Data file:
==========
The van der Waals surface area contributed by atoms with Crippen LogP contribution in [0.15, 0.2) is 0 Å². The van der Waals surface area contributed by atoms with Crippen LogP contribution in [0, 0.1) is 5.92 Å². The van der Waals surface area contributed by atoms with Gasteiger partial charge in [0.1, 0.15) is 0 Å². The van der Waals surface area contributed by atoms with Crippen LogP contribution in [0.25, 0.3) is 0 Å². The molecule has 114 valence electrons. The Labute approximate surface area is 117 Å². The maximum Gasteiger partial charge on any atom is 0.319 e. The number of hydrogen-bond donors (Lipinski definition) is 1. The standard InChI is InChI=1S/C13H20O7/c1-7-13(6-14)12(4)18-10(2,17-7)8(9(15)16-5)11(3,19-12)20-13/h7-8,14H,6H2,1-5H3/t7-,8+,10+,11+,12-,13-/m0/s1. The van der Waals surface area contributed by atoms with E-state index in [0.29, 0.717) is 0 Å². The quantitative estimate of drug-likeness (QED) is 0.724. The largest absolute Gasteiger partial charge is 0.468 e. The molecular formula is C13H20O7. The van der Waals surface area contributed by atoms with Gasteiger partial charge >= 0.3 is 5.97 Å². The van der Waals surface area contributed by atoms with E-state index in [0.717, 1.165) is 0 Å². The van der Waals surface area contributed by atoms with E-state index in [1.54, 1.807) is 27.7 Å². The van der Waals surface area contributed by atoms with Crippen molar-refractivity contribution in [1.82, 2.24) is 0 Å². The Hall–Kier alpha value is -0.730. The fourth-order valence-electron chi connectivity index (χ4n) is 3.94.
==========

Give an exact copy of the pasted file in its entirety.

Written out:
The van der Waals surface area contributed by atoms with Crippen LogP contribution in [0.15, 0.2) is 0 Å². The van der Waals surface area contributed by atoms with Crippen LogP contribution in [0, 0.1) is 5.92 Å². The van der Waals surface area contributed by atoms with Gasteiger partial charge in [0.1, 0.15) is 0 Å². The van der Waals surface area contributed by atoms with Crippen LogP contribution in [0.25, 0.3) is 0 Å². The molecule has 114 valence electrons. The Labute approximate surface area is 117 Å². The maximum Gasteiger partial charge on any atom is 0.319 e. The number of hydrogen-bond donors (Lipinski definition) is 1. The standard InChI is InChI=1S/C13H20O7/c1-7-13(6-14)12(4)18-10(2,17-7)8(9(15)16-5)11(3,19-12)20-13/h7-8,14H,6H2,1-5H3/t7-,8+,10+,11+,12-,13-/m0/s1. The van der Waals surface area contributed by atoms with E-state index in [0.29, 0.717) is 0 Å². The quantitative estimate of drug-likeness (QED) is 0.724. The largest absolute Gasteiger partial charge is 0.468 e. The molecular formula is C13H20O7. The van der Waals surface area contributed by atoms with Gasteiger partial charge >= 0.3 is 5.97 Å². The van der Waals surface area contributed by atoms with E-state index in [0.717, 1.165) is 0 Å². The van der Waals surface area contributed by atoms with E-state index in [1.54, 1.807) is 27.7 Å². The van der Waals surface area contributed by atoms with Crippen molar-refractivity contribution in [1.82, 2.24) is 0 Å². The Hall–Kier alpha value is -0.730. The fourth-order valence-electron chi connectivity index (χ4n) is 3.94.